And so, next Tuesday’s gala day at the Saturday Club will pay tribute not only to Katharine Longstreth Sayen as its founder, but to a woman who will long live in the memories of a community which she loved and served in so many ways.

Windermere Court: early description, “new” Radnor High School

This week’s column returns to the 1928 copy of “The Main Line Beautiful” magazine, given to us several years ago by Miss Harriet E. Weed, from which we recently used two stories with their accompanying pictures.

Today we turn to an early picture of Windermere Court, one of the most popular apartment houses in this vicinity. Even to your columnist, who has made her home in Windermere Court for some years, it came as a surprise to learn that the intention of the property’s original owner was to sell the apartments, rather than rent them. But, according to a Wayne realtor to whom we showed the booklet, “selling apartments was quite a stunt when Windermere Court was built.” Unfortunately for the success of this plan, the depression of the early 30’s was just around the corner and it was difficult at that time to rent the apartments, much less sell them.

09_image01In a double page advertisement in the middle of the “Main Line Beautiful” magazine, there is shown the picture reproduced for this column. It has an unusual look to those who are familiar with the setting of Windermere Court, probably because the architect has not shown the elevation of the Windermere avenue side of the apartment house, where the first floor apartments are almost on a level with the second floor rooms of the Wayne Grammar School across the street. The site of Windermere Court was at one time known as “the Rose property.” Later the house was the home of the Joseph Stockwell family. It was demolished when Windermere Court was built.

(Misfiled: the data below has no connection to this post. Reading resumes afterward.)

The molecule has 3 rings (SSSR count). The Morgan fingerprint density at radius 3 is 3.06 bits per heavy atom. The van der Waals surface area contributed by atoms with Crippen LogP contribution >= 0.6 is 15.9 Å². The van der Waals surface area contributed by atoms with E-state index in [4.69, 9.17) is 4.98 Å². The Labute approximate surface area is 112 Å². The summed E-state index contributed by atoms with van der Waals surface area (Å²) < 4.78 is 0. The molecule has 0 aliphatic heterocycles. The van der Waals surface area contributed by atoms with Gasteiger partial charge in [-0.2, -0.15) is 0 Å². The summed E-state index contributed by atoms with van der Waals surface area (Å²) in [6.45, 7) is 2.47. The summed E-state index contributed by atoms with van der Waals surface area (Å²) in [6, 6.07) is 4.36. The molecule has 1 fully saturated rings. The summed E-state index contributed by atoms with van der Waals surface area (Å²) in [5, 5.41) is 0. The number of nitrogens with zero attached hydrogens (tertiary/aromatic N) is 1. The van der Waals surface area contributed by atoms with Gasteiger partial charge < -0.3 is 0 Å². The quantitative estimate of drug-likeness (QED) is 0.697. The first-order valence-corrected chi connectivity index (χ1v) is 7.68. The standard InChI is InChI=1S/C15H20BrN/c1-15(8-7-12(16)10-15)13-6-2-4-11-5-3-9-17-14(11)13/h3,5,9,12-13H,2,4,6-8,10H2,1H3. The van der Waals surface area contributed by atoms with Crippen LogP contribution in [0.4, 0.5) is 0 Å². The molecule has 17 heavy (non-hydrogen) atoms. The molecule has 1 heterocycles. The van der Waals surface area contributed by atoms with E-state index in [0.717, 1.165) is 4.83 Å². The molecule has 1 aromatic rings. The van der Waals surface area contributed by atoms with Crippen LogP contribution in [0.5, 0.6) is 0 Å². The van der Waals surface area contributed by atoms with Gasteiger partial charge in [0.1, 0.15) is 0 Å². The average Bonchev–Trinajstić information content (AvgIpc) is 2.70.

To the many people who are making their homes in Windermere Court at present, as well as to others who have done so in the past, the description in the advertisement is interesting. It reads as follows:
“What will probably prove to be the most popular apartment house on ‘The Main Line Beautiful’ is Windermere Court, located at the corner of beautiful Louella and Windermere avenues, Wayne.

“The structure is of a modified English style of architecture and overlooks the campus and athletic field of the new $400,000 Radnor High School. The location is ideal – churches, stores, clubs and railway station being almost within a stone’s throw, and numerous golf courses within a convenient distance.